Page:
Descargar Bennie And The Jets Sheet Music PDF Elton John

Bennie And The Jets Sheet Music PDF Elton John Descargar gratis
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  Título de la canción: Bennie And The Jets
  Artista: Elton John
  Tipo de Instrumento: Partitura de Piano
  Clave musical: G Major
  Ritmo de Metronomo: 66
  Scoring: Piano / Vocal / Chords
  Estilo Musical: Pop Rock
  Dificultad: Media
  Tipo de Archivo: PDF
  Numero de paginas: 4
 Tipo de Descarga: Gratis

Letra Bennie And The Jets Elton John

Bennie And The Jets

Hey, kids, shake it loose together
The spotlight’s hitting something
That’s been known to change the weather
We’ll kill the fatted calf tonight
So stick around
You’re gonna hear electric music
Solid walls of sound

Say, Candy and Ronnie. Have you seen them yet?
Ooh, but they’re so spaced out
Bennie and the Jets
Oh, but they’re weird and they’re wonderful
Oh, Bennie. She’s really keen
She’s got electric boots, a mohair suit
You know I read it in a magazine
Bennie and the Jets

Hey, kids, plug into the faithless
Maybe they’re blinded
But Bennie makes them ageless
We shall survive, let us take ourselves along
Where we fight our parents out in the streets
To find who’s right and who’s wrong

Oh, Candy and Ronnie. Have you seen them yet?
Ooh, but they’re so spaced out
Bennie and the Jets
Oh, but they’re weird and they’re wonderful
Oh, Bennie. She’s really keen
She’s got electric boots, a mohair suit
You know I read it in a magazine
Bennie and the Jets

Oh, Candy and Ronnie. Have you seen them yet?
Ooh, but they’re so spaced out
Bennie and the Jets
Oh, but they’re weird and they’re wonderful
Oh, Bennie. She’s really keen
She’s got electric boots, a mohair suit
You know I read it in a magazine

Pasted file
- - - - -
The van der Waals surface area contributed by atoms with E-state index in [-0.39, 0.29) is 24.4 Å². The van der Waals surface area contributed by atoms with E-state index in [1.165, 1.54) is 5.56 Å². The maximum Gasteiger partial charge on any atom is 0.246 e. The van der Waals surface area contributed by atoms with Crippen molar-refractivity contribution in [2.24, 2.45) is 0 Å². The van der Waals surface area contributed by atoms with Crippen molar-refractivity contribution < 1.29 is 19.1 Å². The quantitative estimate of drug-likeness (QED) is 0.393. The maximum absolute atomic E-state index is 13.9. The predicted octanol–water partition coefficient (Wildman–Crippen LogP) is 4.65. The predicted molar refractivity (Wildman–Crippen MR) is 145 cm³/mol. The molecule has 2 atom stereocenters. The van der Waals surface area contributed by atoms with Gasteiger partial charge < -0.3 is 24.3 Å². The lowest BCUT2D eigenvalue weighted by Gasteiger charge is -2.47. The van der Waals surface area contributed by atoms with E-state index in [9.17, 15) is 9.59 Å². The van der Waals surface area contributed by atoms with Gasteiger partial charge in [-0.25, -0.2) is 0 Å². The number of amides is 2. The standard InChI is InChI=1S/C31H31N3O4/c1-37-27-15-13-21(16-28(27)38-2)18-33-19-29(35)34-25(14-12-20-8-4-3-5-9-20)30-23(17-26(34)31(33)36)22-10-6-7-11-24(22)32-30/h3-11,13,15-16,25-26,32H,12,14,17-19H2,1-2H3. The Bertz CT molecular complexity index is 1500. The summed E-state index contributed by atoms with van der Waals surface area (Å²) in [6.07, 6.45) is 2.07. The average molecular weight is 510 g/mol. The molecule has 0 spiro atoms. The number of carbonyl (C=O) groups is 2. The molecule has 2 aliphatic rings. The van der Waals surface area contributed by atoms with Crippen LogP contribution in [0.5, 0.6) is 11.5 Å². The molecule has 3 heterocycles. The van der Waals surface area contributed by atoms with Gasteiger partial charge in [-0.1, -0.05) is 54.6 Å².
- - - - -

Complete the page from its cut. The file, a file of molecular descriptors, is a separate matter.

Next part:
Bennie and the Jets

Bennie, Bennie and the Jets
Bennie, Bennie, Bennie, Bennie and the Jets
Bennie, Bennie, Bennie, Bennie, Bennie and the Jets
Bennie, Bennie, Bennie, Bennie and the Jets
Bennie, Bennie and the Jets

*****

«Bennie and the Jets» (also titled «Benny & the Jets«) is a song composed by Elton John and Bernie Taupin. The song first appeared on the Goodbye Yellow Brick Road album in 1973. «Bennie and the Jets» has been one of John’s most popular songs and was performed during his appearance at Live Aid. The track is spelled Benny on the sleeve of the single and in the track listing of the album, but Bennie on the album vinyl disc label.

The song tells of «Bennie and the Jets», a fictional band of whom the song’s narrator is a fan. In interviews, Taupin has said that the song’s lyrics are a satire on the music industry of the 1970s. The greed and glitz of the early 1970s music scene is portrayed by Taupin’s words:
We’ll kill the fatted calf tonight, so stick around,
you’re gonna hear electric music, solid walls of sound.
Taupin also goes on to describe the flashy wardrobe of «Bennie», the leader of the band:

She’s got electric boots, a mohair suit
You know I read it in a magazine Ohh…
See also: History_of_Benzedrine § Elton John – Bennie and the Jets
Produced by Gus Dudgeon, the song was recorded during the Goodbye Yellow Brick Road sessions in France at Château d’Hérouville’s Strawberry Studios, where John and Taupin had recorded their previous two albums, Honky Château and Don’t Shoot Me I’m Only the Piano Player.

After recording the song in the studio, John and the band worried that it was too plain and unoriginal. In the Eagle Vision documentary on the making of Goodbye Yellow Brick Road, John recalled, «I fought tooth and nail against ‘Bennie’ coming out as a single.» According to guitarist Davey Johnstone, «‘Bennie and the Jets’ was one of the oddest songs we ever recorded. We just sat back and said, ‘This is really odd.’» While mixing the album, Dudgeon came up with the idea of creating a «live from Playhouse Theatre» sound for the track. He added reverb effects, applause and other audience sounds from John’s previous concerts and a loop from the Jimi Hendrix live album Isle of Wight, plus whistles, giving it the «live concert recording» feel that has since become a sort of trademark.

John rarely plays the studio version of the song, and often makes subtle or even drastic changes. Live, the piano solo in the middle of the song has been played in all sorts of variations, from very close to the original to wildly improvised and extended versions, such as the elaborate version during a Central Park concert in 1980 and another memorable take on it during the «Elton and his band» part of the show recorded for what would become Live in Australia in December 1986. (It can be seen on various Laserdisc releases of the show.) He has also been known to end the song in a wide range of styles, including classical, swing, boogie-woogie and even using the signature five-note phrase from John Williams’ score for Close Encounters of the Third Kind.

Source Wikipedia.

 

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